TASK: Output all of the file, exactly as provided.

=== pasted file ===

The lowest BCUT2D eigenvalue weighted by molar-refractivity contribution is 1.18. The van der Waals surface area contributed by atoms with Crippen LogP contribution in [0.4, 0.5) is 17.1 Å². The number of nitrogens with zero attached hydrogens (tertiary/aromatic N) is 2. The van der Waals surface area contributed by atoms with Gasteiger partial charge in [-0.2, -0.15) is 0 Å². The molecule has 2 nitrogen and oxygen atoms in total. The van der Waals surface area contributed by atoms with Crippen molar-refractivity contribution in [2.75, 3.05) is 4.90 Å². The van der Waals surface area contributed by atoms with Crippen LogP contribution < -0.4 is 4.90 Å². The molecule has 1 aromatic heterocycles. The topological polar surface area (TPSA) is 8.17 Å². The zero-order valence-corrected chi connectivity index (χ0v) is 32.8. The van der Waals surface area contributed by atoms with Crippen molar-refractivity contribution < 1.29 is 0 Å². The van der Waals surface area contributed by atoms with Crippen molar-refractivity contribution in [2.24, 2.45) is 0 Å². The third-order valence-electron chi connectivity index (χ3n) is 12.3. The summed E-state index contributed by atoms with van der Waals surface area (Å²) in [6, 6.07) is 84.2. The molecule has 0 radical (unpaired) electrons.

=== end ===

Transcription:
The lowest BCUT2D eigenvalue weighted by molar-refractivity contribution is 1.18. The van der Waals surface area contributed by atoms with Crippen LogP contribution in [0.4, 0.5) is 17.1 Å². The number of nitrogens with zero attached hydrogens (tertiary/aromatic N) is 2. The van der Waals surface area contributed by atoms with Gasteiger partial charge in [-0.2, -0.15) is 0 Å². The molecule has 2 nitrogen and oxygen atoms in total. The van der Waals surface area contributed by atoms with Crippen molar-refractivity contribution in [2.75, 3.05) is 4.90 Å². The van der Waals surface area contributed by atoms with Crippen LogP contribution < -0.4 is 4.90 Å². The molecule has 1 aromatic heterocycles. The topological polar surface area (TPSA) is 8.17 Å². The zero-order valence-corrected chi connectivity index (χ0v) is 32.8. The van der Waals surface area contributed by atoms with Crippen molar-refractivity contribution < 1.29 is 0 Å². The van der Waals surface area contributed by atoms with Crippen molar-refractivity contribution in [2.24, 2.45) is 0 Å². The third-order valence-electron chi connectivity index (χ3n) is 12.3. The summed E-state index contributed by atoms with van der Waals surface area (Å²) in [6, 6.07) is 84.2. The molecule has 0 radical (unpaired) electrons.